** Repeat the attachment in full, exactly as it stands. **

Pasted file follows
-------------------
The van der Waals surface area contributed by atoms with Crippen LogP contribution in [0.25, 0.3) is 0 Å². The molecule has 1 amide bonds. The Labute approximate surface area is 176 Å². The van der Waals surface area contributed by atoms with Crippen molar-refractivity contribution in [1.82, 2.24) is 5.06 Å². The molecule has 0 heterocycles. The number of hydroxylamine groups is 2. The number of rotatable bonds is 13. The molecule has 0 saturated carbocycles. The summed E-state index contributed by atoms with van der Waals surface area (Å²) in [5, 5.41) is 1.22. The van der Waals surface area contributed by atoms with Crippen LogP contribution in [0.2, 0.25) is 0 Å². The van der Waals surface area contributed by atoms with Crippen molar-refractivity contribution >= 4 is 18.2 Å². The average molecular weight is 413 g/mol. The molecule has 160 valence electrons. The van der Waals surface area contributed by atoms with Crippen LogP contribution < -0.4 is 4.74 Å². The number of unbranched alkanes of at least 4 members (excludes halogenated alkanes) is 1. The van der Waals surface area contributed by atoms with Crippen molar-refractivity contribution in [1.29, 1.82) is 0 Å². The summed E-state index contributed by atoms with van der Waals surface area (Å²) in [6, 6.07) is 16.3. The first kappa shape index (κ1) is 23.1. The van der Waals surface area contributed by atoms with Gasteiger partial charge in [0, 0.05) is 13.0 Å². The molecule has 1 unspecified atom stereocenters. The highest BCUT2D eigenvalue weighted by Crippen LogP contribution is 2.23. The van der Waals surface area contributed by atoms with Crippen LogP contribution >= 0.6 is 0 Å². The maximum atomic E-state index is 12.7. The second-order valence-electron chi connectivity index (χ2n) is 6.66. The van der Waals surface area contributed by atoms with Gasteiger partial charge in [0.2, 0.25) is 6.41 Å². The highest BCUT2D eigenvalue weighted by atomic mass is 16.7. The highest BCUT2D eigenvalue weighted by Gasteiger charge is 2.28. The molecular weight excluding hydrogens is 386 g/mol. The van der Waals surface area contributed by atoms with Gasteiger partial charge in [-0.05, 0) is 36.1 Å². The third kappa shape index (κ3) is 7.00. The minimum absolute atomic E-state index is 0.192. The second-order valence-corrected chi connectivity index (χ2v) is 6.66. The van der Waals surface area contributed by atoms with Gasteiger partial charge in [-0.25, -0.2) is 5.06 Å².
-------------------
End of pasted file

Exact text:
The van der Waals surface area contributed by atoms with Crippen LogP contribution in [0.25, 0.3) is 0 Å². The molecule has 1 amide bonds. The Labute approximate surface area is 176 Å². The van der Waals surface area contributed by atoms with Crippen molar-refractivity contribution in [1.82, 2.24) is 5.06 Å². The molecule has 0 heterocycles. The number of hydroxylamine groups is 2. The number of rotatable bonds is 13. The molecule has 0 saturated carbocycles. The summed E-state index contributed by atoms with van der Waals surface area (Å²) in [5, 5.41) is 1.22. The van der Waals surface area contributed by atoms with Crippen LogP contribution in [0.2, 0.25) is 0 Å². The van der Waals surface area contributed by atoms with Crippen molar-refractivity contribution >= 4 is 18.2 Å². The average molecular weight is 413 g/mol. The molecule has 160 valence electrons. The van der Waals surface area contributed by atoms with Crippen LogP contribution < -0.4 is 4.74 Å². The number of unbranched alkanes of at least 4 members (excludes halogenated alkanes) is 1. The van der Waals surface area contributed by atoms with Crippen molar-refractivity contribution in [1.29, 1.82) is 0 Å². The summed E-state index contributed by atoms with van der Waals surface area (Å²) in [6, 6.07) is 16.3. The first kappa shape index (κ1) is 23.1. The van der Waals surface area contributed by atoms with Gasteiger partial charge in [0, 0.05) is 13.0 Å². The molecule has 1 unspecified atom stereocenters. The highest BCUT2D eigenvalue weighted by Crippen LogP contribution is 2.23. The van der Waals surface area contributed by atoms with Crippen LogP contribution >= 0.6 is 0 Å². The maximum atomic E-state index is 12.7. The second-order valence-electron chi connectivity index (χ2n) is 6.66. The van der Waals surface area contributed by atoms with Gasteiger partial charge in [0.2, 0.25) is 6.41 Å². The highest BCUT2D eigenvalue weighted by atomic mass is 16.7. The highest BCUT2D eigenvalue weighted by Gasteiger charge is 2.28. The molecular weight excluding hydrogens is 386 g/mol. The van der Waals surface area contributed by atoms with Gasteiger partial charge in [-0.05, 0) is 36.1 Å². The third kappa shape index (κ3) is 7.00. The minimum absolute atomic E-state index is 0.192. The second-order valence-corrected chi connectivity index (χ2v) is 6.66. The van der Waals surface area contributed by atoms with Gasteiger partial charge in [-0.25, -0.2) is 5.06 Å².